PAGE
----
I know that easing stress is easier said than done — but it’s vital for keeping digestion moving at a healthy pace (not to mention a laundry list of other health benefits). Dedicate some time every day to finding calm and putting the proverbial tiger in a cage: exercise, laugh, nap, or do whatever works for you to ease tension. I’m even happy to prescribe a half-hour of your favorite (light-hearted) Netflix show a day, if it means your brain gets the chance to unwind and focus on something besides your to-do list and other pressures from the outside world.

Keep in mind, the time frame for how quickly your leaky gut resolves depends on the degree of dysfunction and how rigorously you follow the steps outlined above. Most people will notice significant improvements in energy and symptom reduction after only a few weeks. Complete healing, however, can take months.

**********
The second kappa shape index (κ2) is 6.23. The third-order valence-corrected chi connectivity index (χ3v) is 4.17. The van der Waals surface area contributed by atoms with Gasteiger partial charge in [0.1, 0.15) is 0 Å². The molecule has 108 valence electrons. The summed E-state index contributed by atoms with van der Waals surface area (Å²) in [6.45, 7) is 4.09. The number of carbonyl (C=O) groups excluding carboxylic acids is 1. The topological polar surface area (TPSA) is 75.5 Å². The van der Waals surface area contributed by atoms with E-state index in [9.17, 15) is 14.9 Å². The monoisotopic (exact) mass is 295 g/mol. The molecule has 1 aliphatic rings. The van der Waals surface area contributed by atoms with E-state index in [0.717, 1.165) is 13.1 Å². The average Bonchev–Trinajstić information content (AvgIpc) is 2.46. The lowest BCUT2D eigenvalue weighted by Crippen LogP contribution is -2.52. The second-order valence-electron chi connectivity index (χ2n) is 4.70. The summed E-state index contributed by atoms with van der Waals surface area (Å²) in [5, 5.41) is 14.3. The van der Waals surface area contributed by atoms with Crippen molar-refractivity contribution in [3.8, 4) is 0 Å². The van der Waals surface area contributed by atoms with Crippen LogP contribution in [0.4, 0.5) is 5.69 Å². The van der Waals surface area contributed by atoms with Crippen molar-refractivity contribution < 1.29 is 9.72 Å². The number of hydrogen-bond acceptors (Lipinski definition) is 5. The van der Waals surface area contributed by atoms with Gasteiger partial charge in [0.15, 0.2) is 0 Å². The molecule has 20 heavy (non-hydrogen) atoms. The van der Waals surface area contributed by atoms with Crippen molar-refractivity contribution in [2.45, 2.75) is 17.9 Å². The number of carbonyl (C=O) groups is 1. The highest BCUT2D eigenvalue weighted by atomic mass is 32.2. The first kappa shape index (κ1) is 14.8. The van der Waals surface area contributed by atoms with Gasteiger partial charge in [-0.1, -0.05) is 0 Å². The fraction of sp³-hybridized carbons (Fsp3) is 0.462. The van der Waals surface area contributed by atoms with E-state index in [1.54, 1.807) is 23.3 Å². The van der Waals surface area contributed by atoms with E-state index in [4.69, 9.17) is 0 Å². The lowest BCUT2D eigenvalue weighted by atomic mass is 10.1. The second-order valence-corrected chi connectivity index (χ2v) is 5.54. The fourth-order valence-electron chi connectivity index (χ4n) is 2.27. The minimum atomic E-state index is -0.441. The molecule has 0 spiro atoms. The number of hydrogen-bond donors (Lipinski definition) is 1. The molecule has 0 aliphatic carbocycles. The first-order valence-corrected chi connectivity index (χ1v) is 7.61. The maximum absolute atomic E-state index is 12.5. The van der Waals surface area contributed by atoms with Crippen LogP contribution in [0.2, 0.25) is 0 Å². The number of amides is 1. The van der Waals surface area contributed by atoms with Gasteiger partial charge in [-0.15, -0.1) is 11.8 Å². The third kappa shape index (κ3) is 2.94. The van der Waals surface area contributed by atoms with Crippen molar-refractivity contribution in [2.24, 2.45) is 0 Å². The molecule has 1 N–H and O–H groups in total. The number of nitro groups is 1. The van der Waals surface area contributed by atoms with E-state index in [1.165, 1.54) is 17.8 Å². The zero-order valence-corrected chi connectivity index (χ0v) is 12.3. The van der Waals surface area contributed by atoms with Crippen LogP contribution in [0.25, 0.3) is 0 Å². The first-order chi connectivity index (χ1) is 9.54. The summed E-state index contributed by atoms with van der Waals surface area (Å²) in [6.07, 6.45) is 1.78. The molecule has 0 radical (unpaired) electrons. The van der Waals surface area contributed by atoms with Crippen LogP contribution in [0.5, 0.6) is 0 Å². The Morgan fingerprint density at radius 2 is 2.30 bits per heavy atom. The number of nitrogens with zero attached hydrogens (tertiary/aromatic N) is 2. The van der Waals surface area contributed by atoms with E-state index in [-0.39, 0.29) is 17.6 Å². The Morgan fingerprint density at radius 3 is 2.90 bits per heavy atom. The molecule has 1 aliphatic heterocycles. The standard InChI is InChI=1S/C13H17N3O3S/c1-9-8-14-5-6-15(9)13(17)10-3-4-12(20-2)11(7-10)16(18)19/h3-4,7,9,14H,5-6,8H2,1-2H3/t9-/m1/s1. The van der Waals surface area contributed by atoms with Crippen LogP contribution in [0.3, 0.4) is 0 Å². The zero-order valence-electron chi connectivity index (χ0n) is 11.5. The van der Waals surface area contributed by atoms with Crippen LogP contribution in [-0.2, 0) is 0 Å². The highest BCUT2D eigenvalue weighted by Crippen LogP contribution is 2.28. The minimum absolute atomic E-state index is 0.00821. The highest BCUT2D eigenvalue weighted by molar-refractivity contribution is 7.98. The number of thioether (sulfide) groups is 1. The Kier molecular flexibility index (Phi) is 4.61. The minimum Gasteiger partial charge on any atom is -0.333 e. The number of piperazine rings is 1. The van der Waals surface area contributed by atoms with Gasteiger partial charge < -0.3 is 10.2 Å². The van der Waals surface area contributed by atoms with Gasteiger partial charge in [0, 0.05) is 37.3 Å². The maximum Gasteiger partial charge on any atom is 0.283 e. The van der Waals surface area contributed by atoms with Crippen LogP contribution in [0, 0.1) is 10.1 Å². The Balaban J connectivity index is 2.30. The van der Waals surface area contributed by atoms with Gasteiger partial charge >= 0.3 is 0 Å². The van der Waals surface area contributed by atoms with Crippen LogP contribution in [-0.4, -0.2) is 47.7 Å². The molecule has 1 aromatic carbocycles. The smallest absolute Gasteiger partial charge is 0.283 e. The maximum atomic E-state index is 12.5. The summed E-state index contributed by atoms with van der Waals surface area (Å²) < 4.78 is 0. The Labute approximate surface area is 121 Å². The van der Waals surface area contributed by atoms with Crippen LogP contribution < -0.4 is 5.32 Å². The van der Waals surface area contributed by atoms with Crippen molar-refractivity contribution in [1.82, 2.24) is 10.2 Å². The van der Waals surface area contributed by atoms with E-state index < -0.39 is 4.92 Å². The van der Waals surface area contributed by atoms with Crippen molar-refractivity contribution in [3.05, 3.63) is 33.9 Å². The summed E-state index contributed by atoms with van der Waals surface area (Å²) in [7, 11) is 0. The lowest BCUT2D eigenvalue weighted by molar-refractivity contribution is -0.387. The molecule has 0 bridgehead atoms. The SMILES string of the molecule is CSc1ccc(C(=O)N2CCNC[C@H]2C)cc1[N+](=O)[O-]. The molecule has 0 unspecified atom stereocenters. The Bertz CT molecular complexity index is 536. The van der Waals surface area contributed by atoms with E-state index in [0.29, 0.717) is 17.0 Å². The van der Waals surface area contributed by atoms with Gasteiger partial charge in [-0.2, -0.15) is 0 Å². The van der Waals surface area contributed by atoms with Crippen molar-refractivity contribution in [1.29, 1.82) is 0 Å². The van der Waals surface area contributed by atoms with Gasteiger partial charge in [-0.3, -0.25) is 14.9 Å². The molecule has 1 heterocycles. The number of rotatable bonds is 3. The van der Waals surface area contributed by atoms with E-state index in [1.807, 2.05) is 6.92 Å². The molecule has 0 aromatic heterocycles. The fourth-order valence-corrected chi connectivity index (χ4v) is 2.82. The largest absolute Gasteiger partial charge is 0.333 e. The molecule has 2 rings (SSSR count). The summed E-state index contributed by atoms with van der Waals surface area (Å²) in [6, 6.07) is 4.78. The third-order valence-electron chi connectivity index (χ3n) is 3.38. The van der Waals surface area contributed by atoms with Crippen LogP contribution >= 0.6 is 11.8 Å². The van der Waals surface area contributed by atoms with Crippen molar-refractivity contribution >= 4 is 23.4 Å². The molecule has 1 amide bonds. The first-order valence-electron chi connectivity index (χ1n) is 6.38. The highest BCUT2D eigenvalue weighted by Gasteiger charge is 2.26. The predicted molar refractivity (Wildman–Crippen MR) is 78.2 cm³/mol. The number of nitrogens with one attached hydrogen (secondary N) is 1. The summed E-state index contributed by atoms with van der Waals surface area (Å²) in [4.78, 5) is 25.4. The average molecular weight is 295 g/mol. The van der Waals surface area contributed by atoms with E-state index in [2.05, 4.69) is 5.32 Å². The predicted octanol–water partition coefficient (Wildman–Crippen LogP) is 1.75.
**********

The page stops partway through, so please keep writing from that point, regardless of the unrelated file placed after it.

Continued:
In the meantime, be patient with yourself and your body. Your digestive tract simply wasn’t built to tolerate the modern foods and stressors that are thrown at it each day, and the resulting damage will take some time to repair. But if you stick with the plan — minimize gut-disrupting foods, reduce stress, and embrace the right restorative therapies — a healthy gut is within your reach.

Dr. Rawls is a physician who overcame Lyme disease through natural herbal therapy. You can learn more about Lyme disease in Dr. Rawls’ new best selling book, Unlocking Lyme.

You can also learn about Dr. Rawls’ personal journey in overcoming Lyme disease and fibromyalgia in his popular blog post, My Chronic Lyme Journey.